He was at CMA Music Fest, the annual outdoor music gathering held at the Tennessee Titans football stadium and throughout Music City that brings country music superstars, vets and newcomers face to face with their fans.
“Most of the people in attendance were young and in baseball caps and cut-off shorts, not belt buckles and cowboy boots,” he says. “Then, Jason Aldean sold out (Boston’s) Fenway Park and I realized that country is a state of mind and not regional.”
Eager to capitalize on country music’s youth movement that was ushered in by Taylor Swift and continues today with acts like Hunter Hayes, Sam Hunt and Kelsea Ballerini, Dinsmore and other executives at CMT initiated programming that would appeal primarily to millennials. The results have been impressive: Viewership is up 21% among millennials in total day and up 38% in primetime over the same time a year ago.
The effort began with “Party Down South,” CMT’s equivalent of MTV’s former ratings juggernaut “Jersey Shore.” The series, which follows the antics of eight young adults in search of a good time, launched in January 2014 and has been renewed for a fifth cycle. “‘Party Down South’ was borne out of trying to find people who would go see Jason at Fenway,” says Dinsmore, who joined the cabler in 2011 from NBC. “The young country music fans immediately found the show.”
“Party Down South” — CMT’s highest rated series — anchors the network’s Thursday-night programming block, which also features “Dallas Cowboy Cheerleaders: Making the Team” (now in its 11th season after drawing its highest ratings last season) and new docu-series “I Love Kellie Pickler.” The latter’s November debut drew more than 2.5 million viewers, CMT’s highest premiere since 2012.
While courting millennials, CMT has been careful not to abandon its older viewers, who are fans of such programming as the long-running, acclaimed series “Crossroads,” which features a country and rock artist performing each other’s songs together. To that end, this year CMT began producing original documentaries on such topics as legendary country club Gilley’s and on Johnny Cash. A NASCAR series of specials is forthcoming.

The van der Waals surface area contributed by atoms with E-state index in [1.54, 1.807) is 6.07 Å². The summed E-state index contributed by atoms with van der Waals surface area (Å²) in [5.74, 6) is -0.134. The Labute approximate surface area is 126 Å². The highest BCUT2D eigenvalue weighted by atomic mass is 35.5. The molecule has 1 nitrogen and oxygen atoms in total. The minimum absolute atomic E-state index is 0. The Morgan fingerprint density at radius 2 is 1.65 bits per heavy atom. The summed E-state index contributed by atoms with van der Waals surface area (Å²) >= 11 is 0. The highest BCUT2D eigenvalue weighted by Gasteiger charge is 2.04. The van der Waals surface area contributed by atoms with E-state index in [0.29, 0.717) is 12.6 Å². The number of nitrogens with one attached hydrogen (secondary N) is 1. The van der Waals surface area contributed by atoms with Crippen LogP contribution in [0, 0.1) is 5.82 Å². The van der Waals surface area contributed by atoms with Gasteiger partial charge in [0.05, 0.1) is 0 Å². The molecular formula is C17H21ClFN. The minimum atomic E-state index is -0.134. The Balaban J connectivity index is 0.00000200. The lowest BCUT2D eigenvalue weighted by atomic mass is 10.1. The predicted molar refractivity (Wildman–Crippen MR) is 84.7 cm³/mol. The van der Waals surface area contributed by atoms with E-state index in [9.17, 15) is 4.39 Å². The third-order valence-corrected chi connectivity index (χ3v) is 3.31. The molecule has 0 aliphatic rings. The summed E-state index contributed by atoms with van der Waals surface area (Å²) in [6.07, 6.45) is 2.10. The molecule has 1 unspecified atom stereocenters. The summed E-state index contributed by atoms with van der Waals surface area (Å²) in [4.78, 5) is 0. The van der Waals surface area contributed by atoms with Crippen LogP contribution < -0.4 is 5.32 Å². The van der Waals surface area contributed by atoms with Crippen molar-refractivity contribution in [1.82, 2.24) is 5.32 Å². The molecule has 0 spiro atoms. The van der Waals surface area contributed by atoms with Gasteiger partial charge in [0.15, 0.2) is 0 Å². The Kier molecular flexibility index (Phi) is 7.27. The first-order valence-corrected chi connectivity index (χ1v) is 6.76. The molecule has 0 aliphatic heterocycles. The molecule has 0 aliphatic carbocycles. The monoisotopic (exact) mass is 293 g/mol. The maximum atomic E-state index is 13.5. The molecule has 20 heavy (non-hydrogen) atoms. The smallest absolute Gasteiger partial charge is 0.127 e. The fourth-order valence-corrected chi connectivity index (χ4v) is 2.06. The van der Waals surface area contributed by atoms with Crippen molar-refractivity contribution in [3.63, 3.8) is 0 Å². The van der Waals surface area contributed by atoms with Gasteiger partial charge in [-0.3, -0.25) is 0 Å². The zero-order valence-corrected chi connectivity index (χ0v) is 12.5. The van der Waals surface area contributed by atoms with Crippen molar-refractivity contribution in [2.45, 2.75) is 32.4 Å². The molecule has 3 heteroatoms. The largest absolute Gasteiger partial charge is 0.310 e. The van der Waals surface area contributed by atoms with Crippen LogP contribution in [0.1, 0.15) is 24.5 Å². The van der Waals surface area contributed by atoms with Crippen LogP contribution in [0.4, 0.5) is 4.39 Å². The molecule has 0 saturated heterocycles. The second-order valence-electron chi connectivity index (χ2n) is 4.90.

In race-car parlance, Dinsmore says his job has been to expand CMT’s programming from one lane to several, all offering an opportunity to bring new viewers onto the CMT highway. At the same time, it bolsters annual high-rated events as June’s CMT Music Awards and CMT Artists of the Year.
Next up, CMT returns to scripted series with “Still the King,” a single-camera comedy starring Billy Ray Cyrus and Joey Lauren Adam, which will premiere next year. (The channel’s first scripted series, “Working Class,” aired for one season in 2011.) Dinsmore adds a second series has already been greenlit. “Having a brand-defining scripted series is very important,” he says. “The channels with the strongest brand identity have that.”
Earlier this year, as part of Viacom’s restructuring following MTV Networks exec Van Toffler’s exit, CMT switched from under his purview to the Kids and Family Group, the same division that houses Nickelodeon and TV Land.
“They are very precise in their strategy because they have to be,” Dinsmore says. “When they order a series, they already have the Halloween costumes and video games in development.
The new group also stresses patience and giving a show the latitude to find its audience. “It allows us the opportunity to be more focused and let things grow.”
Looking ahead, Dinsmore sees continued expansion with multiple scripted series and “big-event series in the documentary and music space.”One thing is for sure. Every offering will stress the M in CMT, he says: “Music continues to be in our DNA.”